LOCAL leaders in England have faced difficulties in managing their new Covid-19 outbreaks due to gaps in the reporting of data for cities and regions.

A Financial Times investigation found that while the UK Government publishes a UK-wide figure for coronavirus cases each day including tests from hospitals and home samples, on a subnational level the reported cases only contain hospital tests.

In Leicester, local political leaders and health official told the newspaper this data gap is one reason for a delay in locking down the city after a spike in cases.

Leicester’s published data showed there were 80 positive tests found between June 13-26, but when the Health Secretary announced plans to put the city back on lockdown he revealed there were actually 944.

Public Health England’s published data contains two categories – pillar one, tests from hospitals, and pillar two, from commercial labs that process at-home and drive-through testing numbers.

The body releases full data for England’s nine main regions with a two-week delay – but the areas included do not give local authorities a picture of the situation in their communities.

Meanwhile in Wales, the government publishes data from hospital tests and commercial labs every day.

According to the Financial Times, Leicester’s city council public health leaders were only shown the elevated pillar two figures on Thursday, and were not able to compare them with places elsewhere because they were only made available to officials in their own local authority after signing the Data Protection Act.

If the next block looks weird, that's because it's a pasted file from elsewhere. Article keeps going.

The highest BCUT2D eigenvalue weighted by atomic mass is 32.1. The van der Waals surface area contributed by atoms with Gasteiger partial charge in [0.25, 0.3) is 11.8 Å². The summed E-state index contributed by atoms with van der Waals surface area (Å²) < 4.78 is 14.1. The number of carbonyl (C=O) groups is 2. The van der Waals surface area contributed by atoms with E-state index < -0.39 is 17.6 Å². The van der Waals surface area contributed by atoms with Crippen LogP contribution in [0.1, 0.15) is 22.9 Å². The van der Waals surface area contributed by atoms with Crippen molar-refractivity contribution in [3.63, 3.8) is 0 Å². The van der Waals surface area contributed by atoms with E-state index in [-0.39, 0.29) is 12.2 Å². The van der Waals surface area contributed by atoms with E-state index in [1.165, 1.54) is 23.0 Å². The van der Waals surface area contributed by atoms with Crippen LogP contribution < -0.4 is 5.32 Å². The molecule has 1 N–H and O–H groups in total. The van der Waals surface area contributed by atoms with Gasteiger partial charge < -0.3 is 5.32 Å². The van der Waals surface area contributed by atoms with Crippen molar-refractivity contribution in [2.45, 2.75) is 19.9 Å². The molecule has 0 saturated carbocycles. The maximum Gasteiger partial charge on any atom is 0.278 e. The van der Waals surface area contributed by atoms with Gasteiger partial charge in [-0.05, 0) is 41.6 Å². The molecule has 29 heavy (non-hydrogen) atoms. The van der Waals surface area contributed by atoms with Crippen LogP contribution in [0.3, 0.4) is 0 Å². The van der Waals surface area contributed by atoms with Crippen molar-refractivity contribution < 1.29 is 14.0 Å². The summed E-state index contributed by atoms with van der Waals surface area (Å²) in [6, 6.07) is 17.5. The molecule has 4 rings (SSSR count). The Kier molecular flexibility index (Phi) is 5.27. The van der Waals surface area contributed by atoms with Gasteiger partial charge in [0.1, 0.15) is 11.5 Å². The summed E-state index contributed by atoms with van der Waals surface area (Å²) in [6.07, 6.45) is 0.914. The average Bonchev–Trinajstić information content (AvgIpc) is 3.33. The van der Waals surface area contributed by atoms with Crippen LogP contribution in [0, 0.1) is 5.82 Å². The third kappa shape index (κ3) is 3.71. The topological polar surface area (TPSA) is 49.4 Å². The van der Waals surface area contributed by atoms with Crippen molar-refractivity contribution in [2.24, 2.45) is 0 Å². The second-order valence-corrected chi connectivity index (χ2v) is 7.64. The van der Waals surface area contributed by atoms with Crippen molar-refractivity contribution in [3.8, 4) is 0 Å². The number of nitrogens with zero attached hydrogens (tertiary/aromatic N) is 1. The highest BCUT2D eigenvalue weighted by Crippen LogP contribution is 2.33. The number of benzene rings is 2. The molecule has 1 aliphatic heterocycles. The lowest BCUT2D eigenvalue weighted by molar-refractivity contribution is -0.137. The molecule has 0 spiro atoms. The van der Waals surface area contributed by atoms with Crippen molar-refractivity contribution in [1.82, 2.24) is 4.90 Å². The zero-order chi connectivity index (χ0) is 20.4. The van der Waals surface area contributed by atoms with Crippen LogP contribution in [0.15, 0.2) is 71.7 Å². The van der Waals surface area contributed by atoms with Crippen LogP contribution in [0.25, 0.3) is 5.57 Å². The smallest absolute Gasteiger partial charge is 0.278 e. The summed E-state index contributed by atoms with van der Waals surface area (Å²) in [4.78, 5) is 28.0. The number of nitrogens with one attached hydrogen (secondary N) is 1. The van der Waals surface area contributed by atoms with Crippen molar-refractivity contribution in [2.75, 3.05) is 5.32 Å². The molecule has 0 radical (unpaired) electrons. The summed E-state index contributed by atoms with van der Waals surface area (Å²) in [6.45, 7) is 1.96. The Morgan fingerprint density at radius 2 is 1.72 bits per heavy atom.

Kate Ardern, who leads health protection and emergency planning for Greater Manchester, said she and colleagues had been expressing concern over the data to ministers for months.

She said: “If I don't know who is being tested, and getting positive tests, in the community because one of the major elements of the testing system isn't currently sending me complete and reliable intelligence … it actually hampers our ability to get ahead of the curve on outbreak management.”

In York, the city council revealed with pillar two testing data that there was actually twice as many coronavirus cases as previously reported.

Meanwhile on Good Morning Britain, host Piers Morgan addressed the issue of the majority of new Covid-19 cases being left out of public data.

"It’s blatant lying again. It’s a total scam. There are two pillars of cases and they’re only identifying the first one, which is the very insular one involving health care workers and key workers who get testing.

“They’re not including the vast majority of cases, so this has snuck up on the people of Leicester.

“This is the Government data on cases and this is why there’s no trust in the Government – because they’re once again smoke and mirrors.’

“If Matt Hancock had the guts to come on here we’d be asking why have they not been including Pillar 2. Why have you not been including the vast majority of cases? Why have you allowed this to happen?”

The UK Government stresses more information will be given to local health officials this month, and said since June 11 NHS Digital had made available a data dashboard with a breakdown of test numbers per local authority of Directors of Public Health.

The Department of Health and Social Care said: “We have been working closely with our local partners, providing them with the resources and tools so that they can take swift action to deal with any new local spikes in infections.”